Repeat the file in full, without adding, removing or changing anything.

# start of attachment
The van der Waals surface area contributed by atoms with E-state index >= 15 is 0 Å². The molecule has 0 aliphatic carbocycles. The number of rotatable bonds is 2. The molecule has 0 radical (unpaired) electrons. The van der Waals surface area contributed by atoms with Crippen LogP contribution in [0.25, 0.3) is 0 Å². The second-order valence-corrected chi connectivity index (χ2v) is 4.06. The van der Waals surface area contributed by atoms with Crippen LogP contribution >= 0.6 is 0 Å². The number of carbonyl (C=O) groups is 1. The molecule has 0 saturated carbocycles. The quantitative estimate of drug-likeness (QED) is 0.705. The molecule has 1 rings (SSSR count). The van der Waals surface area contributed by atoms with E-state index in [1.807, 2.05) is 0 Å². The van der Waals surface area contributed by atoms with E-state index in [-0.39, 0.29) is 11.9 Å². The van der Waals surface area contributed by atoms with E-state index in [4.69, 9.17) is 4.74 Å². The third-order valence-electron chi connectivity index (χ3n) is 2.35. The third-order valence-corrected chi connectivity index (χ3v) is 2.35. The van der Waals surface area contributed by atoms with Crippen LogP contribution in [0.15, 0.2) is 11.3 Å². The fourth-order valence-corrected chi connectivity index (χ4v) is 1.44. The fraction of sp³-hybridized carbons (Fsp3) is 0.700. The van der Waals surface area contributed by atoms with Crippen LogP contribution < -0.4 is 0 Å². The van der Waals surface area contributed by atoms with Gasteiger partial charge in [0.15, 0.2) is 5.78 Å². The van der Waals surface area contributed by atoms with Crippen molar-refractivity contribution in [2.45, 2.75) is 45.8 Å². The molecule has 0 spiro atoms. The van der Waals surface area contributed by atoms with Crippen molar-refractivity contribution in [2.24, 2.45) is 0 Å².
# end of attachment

The van der Waals surface area contributed by atoms with E-state index >= 15 is 0 Å². The molecule has 0 aliphatic carbocycles. The number of rotatable bonds is 2. The molecule has 0 radical (unpaired) electrons. The van der Waals surface area contributed by atoms with Crippen LogP contribution in [0.25, 0.3) is 0 Å². The second-order valence-corrected chi connectivity index (χ2v) is 4.06. The van der Waals surface area contributed by atoms with Crippen LogP contribution >= 0.6 is 0 Å². The number of carbonyl (C=O) groups is 1. The molecule has 0 saturated carbocycles. The quantitative estimate of drug-likeness (QED) is 0.705. The molecule has 1 rings (SSSR count). The van der Waals surface area contributed by atoms with E-state index in [1.807, 2.05) is 0 Å². The van der Waals surface area contributed by atoms with E-state index in [-0.39, 0.29) is 11.9 Å². The van der Waals surface area contributed by atoms with E-state index in [4.69, 9.17) is 4.74 Å². The third-order valence-electron chi connectivity index (χ3n) is 2.35. The third-order valence-corrected chi connectivity index (χ3v) is 2.35. The van der Waals surface area contributed by atoms with Crippen LogP contribution in [0.15, 0.2) is 11.3 Å². The fourth-order valence-corrected chi connectivity index (χ4v) is 1.44. The fraction of sp³-hybridized carbons (Fsp3) is 0.700. The van der Waals surface area contributed by atoms with Crippen LogP contribution < -0.4 is 0 Å². The van der Waals surface area contributed by atoms with Gasteiger partial charge in [0.15, 0.2) is 5.78 Å². The van der Waals surface area contributed by atoms with Crippen molar-refractivity contribution in [2.45, 2.75) is 45.8 Å². The molecule has 0 spiro atoms. The van der Waals surface area contributed by atoms with Crippen molar-refractivity contribution in [2.24, 2.45) is 0 Å².